Friday, March 19, 2010

How Humans Think and Behave in a Crisis

While I’m not one of those 2012 apocalypse loonies, it certainly does seem that our world is beset with more than its fair share of crises: economic meltdowns, natural disasters and random acts of violence.

TIME magazine recently published a fascinating article about how the will to survive can trump social norms in the event of a serious crisis or disaster. Author Jeffrey Kluger cites a new paper by an international team of social behaviorists that compares the two of the greatest maritime crises in history: the sinking of the Titanic and the Lusitania.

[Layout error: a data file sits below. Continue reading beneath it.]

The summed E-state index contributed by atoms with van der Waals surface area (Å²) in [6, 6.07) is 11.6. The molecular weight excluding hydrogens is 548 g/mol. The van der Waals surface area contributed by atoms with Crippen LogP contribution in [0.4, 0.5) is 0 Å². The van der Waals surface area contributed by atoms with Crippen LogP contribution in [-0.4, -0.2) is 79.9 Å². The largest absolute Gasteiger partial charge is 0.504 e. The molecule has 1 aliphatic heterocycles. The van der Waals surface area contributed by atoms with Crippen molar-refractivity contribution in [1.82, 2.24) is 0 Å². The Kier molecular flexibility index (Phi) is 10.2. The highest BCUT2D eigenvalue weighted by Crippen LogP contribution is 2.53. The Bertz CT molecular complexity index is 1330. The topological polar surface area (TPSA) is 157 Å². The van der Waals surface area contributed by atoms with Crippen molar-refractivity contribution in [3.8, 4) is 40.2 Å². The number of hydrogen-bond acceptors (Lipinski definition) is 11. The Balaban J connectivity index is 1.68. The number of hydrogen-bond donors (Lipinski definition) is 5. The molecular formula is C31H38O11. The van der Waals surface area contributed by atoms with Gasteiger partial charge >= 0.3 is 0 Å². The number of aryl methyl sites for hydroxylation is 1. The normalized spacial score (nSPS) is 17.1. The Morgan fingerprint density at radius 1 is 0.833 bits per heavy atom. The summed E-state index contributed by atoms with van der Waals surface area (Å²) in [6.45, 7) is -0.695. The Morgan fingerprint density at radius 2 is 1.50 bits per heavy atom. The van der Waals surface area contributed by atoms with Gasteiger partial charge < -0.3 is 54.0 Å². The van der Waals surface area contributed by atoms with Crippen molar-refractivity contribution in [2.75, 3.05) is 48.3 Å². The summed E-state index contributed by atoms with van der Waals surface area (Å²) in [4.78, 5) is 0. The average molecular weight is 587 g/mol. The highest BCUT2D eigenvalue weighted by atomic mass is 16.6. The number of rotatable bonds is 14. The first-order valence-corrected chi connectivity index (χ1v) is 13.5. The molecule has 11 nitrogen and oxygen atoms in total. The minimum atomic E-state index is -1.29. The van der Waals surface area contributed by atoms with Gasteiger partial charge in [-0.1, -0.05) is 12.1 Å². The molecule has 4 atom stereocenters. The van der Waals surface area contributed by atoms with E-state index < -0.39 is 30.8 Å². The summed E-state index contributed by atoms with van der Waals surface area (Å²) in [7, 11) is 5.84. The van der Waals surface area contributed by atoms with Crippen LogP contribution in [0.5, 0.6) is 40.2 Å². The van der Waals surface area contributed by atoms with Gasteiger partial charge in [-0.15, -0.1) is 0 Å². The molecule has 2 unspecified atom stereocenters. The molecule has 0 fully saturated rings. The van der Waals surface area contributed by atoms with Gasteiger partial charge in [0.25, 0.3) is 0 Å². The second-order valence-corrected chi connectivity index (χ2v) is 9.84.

While most shipwrecks are relatively slow-moving disasters, the Lusitania sank just 18 minutes after it was hit by a German torpedo. The Titanic stayed afloat for 2 hours and 40 minutes — and human behavior differed accordingly. According to the authors of the paper, "The short-run flight impulse [on the Lusitania] dominated behavior. On the slowly sinking Titanic, there was time for socially determined behavioral patterns to reemerge."

One of the key takeaways is that leaders need to move quickly in a crisis situation to 1) restore some semblance of order and 2) disseminate information about what has just happened and what needs to be done next.

Labels: , , , , , ,